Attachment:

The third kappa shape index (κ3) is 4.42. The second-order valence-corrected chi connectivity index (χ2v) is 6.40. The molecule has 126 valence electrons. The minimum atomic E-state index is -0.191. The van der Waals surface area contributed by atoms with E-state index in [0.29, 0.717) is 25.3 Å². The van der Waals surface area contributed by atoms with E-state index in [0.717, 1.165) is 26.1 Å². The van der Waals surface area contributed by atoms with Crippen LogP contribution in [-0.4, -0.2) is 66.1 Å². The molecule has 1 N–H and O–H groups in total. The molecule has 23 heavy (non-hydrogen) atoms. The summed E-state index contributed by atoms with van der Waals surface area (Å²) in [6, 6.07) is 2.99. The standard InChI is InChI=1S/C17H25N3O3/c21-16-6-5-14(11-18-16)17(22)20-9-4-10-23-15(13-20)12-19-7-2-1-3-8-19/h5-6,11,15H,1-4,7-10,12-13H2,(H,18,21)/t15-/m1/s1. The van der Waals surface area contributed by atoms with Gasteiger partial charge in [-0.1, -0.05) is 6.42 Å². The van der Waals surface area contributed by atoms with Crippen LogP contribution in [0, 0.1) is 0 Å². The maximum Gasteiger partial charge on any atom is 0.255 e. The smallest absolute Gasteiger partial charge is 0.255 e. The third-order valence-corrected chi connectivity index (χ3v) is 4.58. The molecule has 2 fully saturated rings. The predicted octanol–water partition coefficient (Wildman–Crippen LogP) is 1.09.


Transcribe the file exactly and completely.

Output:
The third kappa shape index (κ3) is 4.42. The second-order valence-corrected chi connectivity index (χ2v) is 6.40. The molecule has 126 valence electrons. The minimum atomic E-state index is -0.191. The van der Waals surface area contributed by atoms with E-state index in [0.29, 0.717) is 25.3 Å². The van der Waals surface area contributed by atoms with E-state index in [0.717, 1.165) is 26.1 Å². The van der Waals surface area contributed by atoms with Crippen LogP contribution in [-0.4, -0.2) is 66.1 Å². The molecule has 1 N–H and O–H groups in total. The molecule has 23 heavy (non-hydrogen) atoms. The summed E-state index contributed by atoms with van der Waals surface area (Å²) in [6, 6.07) is 2.99. The standard InChI is InChI=1S/C17H25N3O3/c21-16-6-5-14(11-18-16)17(22)20-9-4-10-23-15(13-20)12-19-7-2-1-3-8-19/h5-6,11,15H,1-4,7-10,12-13H2,(H,18,21)/t15-/m1/s1. The van der Waals surface area contributed by atoms with Gasteiger partial charge in [-0.1, -0.05) is 6.42 Å². The van der Waals surface area contributed by atoms with Crippen LogP contribution in [0, 0.1) is 0 Å². The maximum Gasteiger partial charge on any atom is 0.255 e. The smallest absolute Gasteiger partial charge is 0.255 e. The third-order valence-corrected chi connectivity index (χ3v) is 4.58. The molecule has 2 fully saturated rings. The predicted octanol–water partition coefficient (Wildman–Crippen LogP) is 1.09.